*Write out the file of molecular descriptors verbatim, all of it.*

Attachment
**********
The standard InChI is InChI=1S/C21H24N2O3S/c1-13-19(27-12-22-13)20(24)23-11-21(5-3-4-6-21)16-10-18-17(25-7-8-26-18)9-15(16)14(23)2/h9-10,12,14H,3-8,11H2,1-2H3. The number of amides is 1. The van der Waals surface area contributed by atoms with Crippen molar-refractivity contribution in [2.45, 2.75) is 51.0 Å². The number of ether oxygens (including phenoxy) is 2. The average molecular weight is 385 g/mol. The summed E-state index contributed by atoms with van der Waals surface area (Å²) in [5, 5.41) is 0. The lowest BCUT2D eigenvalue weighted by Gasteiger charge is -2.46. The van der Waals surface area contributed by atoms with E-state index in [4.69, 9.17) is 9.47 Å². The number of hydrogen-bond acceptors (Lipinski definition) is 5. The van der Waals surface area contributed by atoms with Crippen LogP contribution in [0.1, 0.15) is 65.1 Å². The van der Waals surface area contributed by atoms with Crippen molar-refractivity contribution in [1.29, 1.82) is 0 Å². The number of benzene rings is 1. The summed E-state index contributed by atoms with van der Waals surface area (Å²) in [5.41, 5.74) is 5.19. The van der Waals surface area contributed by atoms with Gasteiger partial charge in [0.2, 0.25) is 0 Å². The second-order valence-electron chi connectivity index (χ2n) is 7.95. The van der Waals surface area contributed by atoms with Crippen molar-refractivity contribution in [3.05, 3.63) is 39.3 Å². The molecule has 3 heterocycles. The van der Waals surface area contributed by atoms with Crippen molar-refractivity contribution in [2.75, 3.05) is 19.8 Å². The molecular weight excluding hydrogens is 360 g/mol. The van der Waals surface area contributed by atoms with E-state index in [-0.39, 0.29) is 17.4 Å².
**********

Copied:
The standard InChI is InChI=1S/C21H24N2O3S/c1-13-19(27-12-22-13)20(24)23-11-21(5-3-4-6-21)16-10-18-17(25-7-8-26-18)9-15(16)14(23)2/h9-10,12,14H,3-8,11H2,1-2H3. The number of amides is 1. The van der Waals surface area contributed by atoms with Crippen molar-refractivity contribution in [2.45, 2.75) is 51.0 Å². The number of ether oxygens (including phenoxy) is 2. The average molecular weight is 385 g/mol. The summed E-state index contributed by atoms with van der Waals surface area (Å²) in [5, 5.41) is 0. The lowest BCUT2D eigenvalue weighted by Gasteiger charge is -2.46. The van der Waals surface area contributed by atoms with E-state index in [4.69, 9.17) is 9.47 Å². The number of hydrogen-bond acceptors (Lipinski definition) is 5. The van der Waals surface area contributed by atoms with Crippen LogP contribution in [0.1, 0.15) is 65.1 Å². The van der Waals surface area contributed by atoms with Crippen molar-refractivity contribution in [1.29, 1.82) is 0 Å². The number of benzene rings is 1. The summed E-state index contributed by atoms with van der Waals surface area (Å²) in [5.41, 5.74) is 5.19. The van der Waals surface area contributed by atoms with Gasteiger partial charge in [0.2, 0.25) is 0 Å². The second-order valence-electron chi connectivity index (χ2n) is 7.95. The van der Waals surface area contributed by atoms with Crippen molar-refractivity contribution in [3.05, 3.63) is 39.3 Å². The molecule has 3 heterocycles. The van der Waals surface area contributed by atoms with Crippen molar-refractivity contribution in [2.75, 3.05) is 19.8 Å². The molecular weight excluding hydrogens is 360 g/mol. The van der Waals surface area contributed by atoms with E-state index in [-0.39, 0.29) is 17.4 Å².